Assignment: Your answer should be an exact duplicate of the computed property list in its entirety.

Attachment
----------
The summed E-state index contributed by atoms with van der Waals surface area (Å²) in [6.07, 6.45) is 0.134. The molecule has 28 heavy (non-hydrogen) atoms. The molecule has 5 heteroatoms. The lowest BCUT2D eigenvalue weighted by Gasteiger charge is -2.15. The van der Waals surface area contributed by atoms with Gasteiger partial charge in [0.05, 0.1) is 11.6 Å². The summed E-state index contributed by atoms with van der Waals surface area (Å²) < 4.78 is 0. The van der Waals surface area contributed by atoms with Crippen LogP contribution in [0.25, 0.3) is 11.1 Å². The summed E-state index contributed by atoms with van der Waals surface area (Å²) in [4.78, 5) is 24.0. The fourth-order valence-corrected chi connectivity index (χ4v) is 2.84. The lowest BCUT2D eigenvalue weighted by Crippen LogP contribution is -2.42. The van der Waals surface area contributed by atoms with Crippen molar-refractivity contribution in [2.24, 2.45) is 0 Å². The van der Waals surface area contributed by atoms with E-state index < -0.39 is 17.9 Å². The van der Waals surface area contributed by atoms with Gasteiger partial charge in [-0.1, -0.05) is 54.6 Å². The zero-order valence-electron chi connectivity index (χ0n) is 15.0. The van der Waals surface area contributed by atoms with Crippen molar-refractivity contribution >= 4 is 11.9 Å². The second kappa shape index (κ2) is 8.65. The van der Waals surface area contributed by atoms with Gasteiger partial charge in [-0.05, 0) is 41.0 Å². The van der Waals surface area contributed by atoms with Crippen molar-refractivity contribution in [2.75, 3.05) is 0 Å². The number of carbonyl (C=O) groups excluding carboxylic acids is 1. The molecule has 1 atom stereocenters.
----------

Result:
The summed E-state index contributed by atoms with van der Waals surface area (Å²) in [6.07, 6.45) is 0.134. The molecule has 28 heavy (non-hydrogen) atoms. The molecule has 5 heteroatoms. The lowest BCUT2D eigenvalue weighted by Gasteiger charge is -2.15. The van der Waals surface area contributed by atoms with Gasteiger partial charge in [0.05, 0.1) is 11.6 Å². The summed E-state index contributed by atoms with van der Waals surface area (Å²) < 4.78 is 0. The van der Waals surface area contributed by atoms with Crippen LogP contribution in [0.25, 0.3) is 11.1 Å². The summed E-state index contributed by atoms with van der Waals surface area (Å²) in [4.78, 5) is 24.0. The fourth-order valence-corrected chi connectivity index (χ4v) is 2.84. The lowest BCUT2D eigenvalue weighted by Crippen LogP contribution is -2.42. The van der Waals surface area contributed by atoms with Crippen molar-refractivity contribution in [2.24, 2.45) is 0 Å². The van der Waals surface area contributed by atoms with E-state index < -0.39 is 17.9 Å². The van der Waals surface area contributed by atoms with Gasteiger partial charge in [-0.1, -0.05) is 54.6 Å². The zero-order valence-electron chi connectivity index (χ0n) is 15.0. The van der Waals surface area contributed by atoms with Crippen molar-refractivity contribution >= 4 is 11.9 Å². The second kappa shape index (κ2) is 8.65. The van der Waals surface area contributed by atoms with Gasteiger partial charge in [-0.05, 0) is 41.0 Å². The van der Waals surface area contributed by atoms with Crippen molar-refractivity contribution in [2.75, 3.05) is 0 Å². The number of carbonyl (C=O) groups excluding carboxylic acids is 1. The molecule has 1 atom stereocenters.